Kyle Trout, who is 6'6" and 300 pounds, is the kind of quality Meyer is looking for in the trenches. Trout plays with a nasty demeanor, has great toughness and uses his size to intimidate opponents.
He can be a load at the point of attack, yet shows adequate foot quickness to play offensive tackle. Trout is a good run-blocker who can dig targets out of run alleys, clears holes and is a solid athlete. He has good field vision to recognize stunts as a pass-protector and could be a great right tackle for the Buckeyes.
Wisconsin is known for its offensive linemen, as players such as Joe Thomas and Travis Frederick has dominated the trenches in Madison.
Jaden Gault, who is 6'7" and 285 pounds, will follow the Badgers' tradition of great offensive line prospects. He is a good athlete for his size and has the movement skills to potentially be a left tackle. Gault has solid knee-bend, can set up quickly short or deep and flashes mirror and adjust ability.
He has heavy hands and good strength, which allow him to punch a target with shock. Gault moves well when engaged and can be a powerful run blocker. Do not be surprised if he is a multi-year starter for Gary Andersen at left tackle.
Brady Hoke has emphasized signing good offensive linemen the past two recruiting classes. Hoke understands that future starting quarterback Shane Morris has great talent, so protecting him will be critical.
Mason Cole, who is 6'4" and 285 pounds, will arrive in Ann Arbor with the intention of keeping Morris clean and safe in the pocket. Cole, who is from Florida, is a guard prospect who excels with quickness.
He fires out of his stance, refuses to let defensive linemen jump on top of him and wins battles by out-working and out-positioning his targets. Cole has easy movement to pull and trap as a run-blocker. He is great on the second level and has no issues with hitting moving defenders.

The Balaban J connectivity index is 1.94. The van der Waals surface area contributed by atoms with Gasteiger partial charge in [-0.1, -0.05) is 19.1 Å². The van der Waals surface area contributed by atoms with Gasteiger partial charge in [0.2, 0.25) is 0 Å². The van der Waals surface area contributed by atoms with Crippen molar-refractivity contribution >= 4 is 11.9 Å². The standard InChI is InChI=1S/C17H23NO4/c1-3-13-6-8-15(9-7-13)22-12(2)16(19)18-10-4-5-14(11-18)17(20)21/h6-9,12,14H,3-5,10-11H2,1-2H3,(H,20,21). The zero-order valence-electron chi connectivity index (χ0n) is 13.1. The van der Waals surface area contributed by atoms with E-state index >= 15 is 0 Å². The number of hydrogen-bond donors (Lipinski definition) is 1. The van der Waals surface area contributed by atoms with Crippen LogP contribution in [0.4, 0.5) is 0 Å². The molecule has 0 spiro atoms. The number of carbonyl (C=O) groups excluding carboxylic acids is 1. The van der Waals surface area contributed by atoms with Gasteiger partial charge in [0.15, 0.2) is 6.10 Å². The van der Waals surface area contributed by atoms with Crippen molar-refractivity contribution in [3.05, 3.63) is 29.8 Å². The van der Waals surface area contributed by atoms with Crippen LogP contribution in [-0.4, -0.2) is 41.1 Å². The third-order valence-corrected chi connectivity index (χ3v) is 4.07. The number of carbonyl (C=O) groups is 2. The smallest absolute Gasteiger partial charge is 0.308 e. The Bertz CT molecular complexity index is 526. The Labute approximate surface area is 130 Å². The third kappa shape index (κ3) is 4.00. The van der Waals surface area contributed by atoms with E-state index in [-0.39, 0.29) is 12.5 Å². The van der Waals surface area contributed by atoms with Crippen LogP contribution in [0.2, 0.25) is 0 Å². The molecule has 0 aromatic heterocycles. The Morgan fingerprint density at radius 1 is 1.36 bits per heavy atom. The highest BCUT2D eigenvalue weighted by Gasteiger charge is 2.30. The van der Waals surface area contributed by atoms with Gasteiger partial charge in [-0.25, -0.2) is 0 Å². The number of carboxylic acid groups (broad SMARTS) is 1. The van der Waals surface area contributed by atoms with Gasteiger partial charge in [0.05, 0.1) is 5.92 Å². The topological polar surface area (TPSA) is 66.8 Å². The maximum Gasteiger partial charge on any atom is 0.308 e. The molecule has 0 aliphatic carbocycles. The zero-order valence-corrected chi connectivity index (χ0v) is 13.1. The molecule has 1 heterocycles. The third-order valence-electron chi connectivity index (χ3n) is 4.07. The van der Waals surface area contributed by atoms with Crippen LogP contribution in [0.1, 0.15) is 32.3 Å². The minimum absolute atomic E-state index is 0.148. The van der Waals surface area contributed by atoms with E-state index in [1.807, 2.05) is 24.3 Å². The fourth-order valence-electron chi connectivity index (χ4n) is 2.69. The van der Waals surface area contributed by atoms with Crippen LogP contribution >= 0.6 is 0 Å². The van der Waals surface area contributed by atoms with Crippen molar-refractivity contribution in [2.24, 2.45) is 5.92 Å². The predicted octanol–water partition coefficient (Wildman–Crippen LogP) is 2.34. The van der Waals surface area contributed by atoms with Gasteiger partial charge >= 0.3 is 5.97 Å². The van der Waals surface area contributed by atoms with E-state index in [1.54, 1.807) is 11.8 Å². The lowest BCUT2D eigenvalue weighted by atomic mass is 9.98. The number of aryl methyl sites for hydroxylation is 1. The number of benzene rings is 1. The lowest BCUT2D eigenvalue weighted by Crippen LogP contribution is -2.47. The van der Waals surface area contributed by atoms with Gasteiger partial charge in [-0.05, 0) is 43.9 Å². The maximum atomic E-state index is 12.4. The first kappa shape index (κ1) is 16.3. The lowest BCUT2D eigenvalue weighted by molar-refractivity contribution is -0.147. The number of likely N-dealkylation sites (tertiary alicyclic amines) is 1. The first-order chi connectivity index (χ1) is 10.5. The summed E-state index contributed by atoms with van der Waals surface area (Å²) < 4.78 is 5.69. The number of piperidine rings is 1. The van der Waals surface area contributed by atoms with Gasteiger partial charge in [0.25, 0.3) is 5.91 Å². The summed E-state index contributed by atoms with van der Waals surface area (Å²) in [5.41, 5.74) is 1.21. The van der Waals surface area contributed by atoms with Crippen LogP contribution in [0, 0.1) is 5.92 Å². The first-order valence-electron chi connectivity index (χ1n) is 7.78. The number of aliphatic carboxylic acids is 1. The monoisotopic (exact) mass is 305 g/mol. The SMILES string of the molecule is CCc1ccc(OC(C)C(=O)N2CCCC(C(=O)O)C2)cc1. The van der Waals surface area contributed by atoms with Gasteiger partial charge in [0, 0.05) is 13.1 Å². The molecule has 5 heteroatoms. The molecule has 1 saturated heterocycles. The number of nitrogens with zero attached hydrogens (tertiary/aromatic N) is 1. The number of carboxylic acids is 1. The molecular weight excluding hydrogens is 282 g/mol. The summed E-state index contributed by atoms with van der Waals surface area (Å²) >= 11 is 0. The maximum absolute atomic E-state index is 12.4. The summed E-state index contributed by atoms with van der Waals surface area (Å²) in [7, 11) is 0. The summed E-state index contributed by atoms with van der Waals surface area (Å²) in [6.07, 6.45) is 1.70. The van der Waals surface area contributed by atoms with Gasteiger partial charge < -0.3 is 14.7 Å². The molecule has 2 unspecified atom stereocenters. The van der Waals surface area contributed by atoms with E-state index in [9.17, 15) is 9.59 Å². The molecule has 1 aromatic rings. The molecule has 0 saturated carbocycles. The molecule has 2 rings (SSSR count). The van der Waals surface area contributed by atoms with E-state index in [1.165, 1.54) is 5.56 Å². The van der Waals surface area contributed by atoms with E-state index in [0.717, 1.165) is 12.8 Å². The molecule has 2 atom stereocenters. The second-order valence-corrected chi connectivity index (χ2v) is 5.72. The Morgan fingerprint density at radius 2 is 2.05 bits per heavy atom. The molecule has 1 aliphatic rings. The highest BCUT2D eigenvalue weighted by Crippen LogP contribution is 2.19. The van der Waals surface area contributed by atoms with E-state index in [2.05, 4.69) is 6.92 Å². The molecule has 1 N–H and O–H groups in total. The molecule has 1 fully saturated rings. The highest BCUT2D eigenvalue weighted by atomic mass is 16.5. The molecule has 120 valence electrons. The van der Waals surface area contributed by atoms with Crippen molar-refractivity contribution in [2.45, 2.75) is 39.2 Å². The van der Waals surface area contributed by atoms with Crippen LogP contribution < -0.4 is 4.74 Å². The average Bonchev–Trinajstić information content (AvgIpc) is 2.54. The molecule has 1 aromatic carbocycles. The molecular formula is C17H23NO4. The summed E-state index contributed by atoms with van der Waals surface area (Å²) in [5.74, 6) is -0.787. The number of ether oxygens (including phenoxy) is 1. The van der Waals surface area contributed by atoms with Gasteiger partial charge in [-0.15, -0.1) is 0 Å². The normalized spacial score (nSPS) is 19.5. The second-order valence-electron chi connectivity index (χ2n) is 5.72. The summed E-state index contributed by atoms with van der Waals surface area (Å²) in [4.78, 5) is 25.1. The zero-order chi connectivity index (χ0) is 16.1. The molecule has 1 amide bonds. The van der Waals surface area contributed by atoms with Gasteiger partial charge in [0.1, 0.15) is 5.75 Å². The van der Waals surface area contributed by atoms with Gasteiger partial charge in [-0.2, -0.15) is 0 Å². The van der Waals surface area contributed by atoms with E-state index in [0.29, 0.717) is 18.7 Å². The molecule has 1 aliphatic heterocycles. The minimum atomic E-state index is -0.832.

Cole may not be dominant with power, but his ability to menace a front-seven with quickness will be an asset for Big Blue's ability to control the line of scrimmage.
Jalyn Holmes, who can play tight end, is a weak-side defensive end commitment for Ohio State. Holmes is a talented player whose athleticism will get him on the field somewhere.
That somewhere could indeed be in the trenches, as the 6'5", 225-pounder is dangerous on the edges. Holmes shows good snap quickness, can bend and pursues the ball with speed. He also has the ability to stand up and play in a two-point stance.
Holmes does not back down from massive opponents and also can buzz into coverage as an underneath zone defender. Urban Meyer will become increasingly enamored with Holmes as his Buckeye career moves forward.
Jamarco Jones, who could be the top player in Illinois, is an offensive line prospect who can play tackle or guard. It will be interesting to see where Ohio State has him play on the offensive front.
Jones, who is 6'5" and 290 pounds, relishes contact and is a physical player. He is tough at the point of attack, plays with strength and has the ability to powerful drive his target into the ground.
Jones, who is from Chicago, flashes good balance and quick feet, which allow him to effectively operate as a pass blocker. He could initially get a look as a tackle, perhaps on the left side, but a move inside is possible.
Michigan, which has Ondre Pipkins in its defensive trenches, would love to have an additional big and explosive interior defensive lineman. It has a commitment from Bryan Mone, who could be a poor man's Haloti Ngata if he reaches his full potential.
Mone, who is 6'4" and 338 pounds, must become more consistent with his snap quickness. However, once he does, he could be a beast in the trenches due to his excellent size and strength.
Mone is a load in the interior front and is an intimidating presence. He does not get moved off his spot, plays to his size at the point of attack and can anchor versus the run. He is active with his hands and can be forceful at punching blockers with his mitts.
Mone, who is from Utah, flashes deceptive gap-penetrating ability and has a good burst to close on the ball. Should he fire off the ball at a more frequent rate, the sky is the limit for Mone.
Kirk Ferentz is regarded as one of the best offensive line coaches in football. He was on Bill Belichick's staff with the Cleveland Browns and Iowa's head coach is a respected blocking guru by his peers.
Iowa has had good offensive line play in the past, and Ross Pierschbacher is viewed as the Hawkeyes' next great trench man. Pierschbacher, who is 6'5" and 285 pounds, is a blocker who excels with good quickness, toughness and movement skills.
He is a player who can surge out of stance and quickly get in good positioning to execute blocks. Pierschbacher can play on the strong or quick side of the offensive line and is a blocker who can perform pulls, traps, reaches, seals, scoops/combos and kick-out blocks.
If he stays committed to Iowa, Pierschbacher will make an early impact and could see time at each position on the offensive line before he leaves the Hawkeyes' program.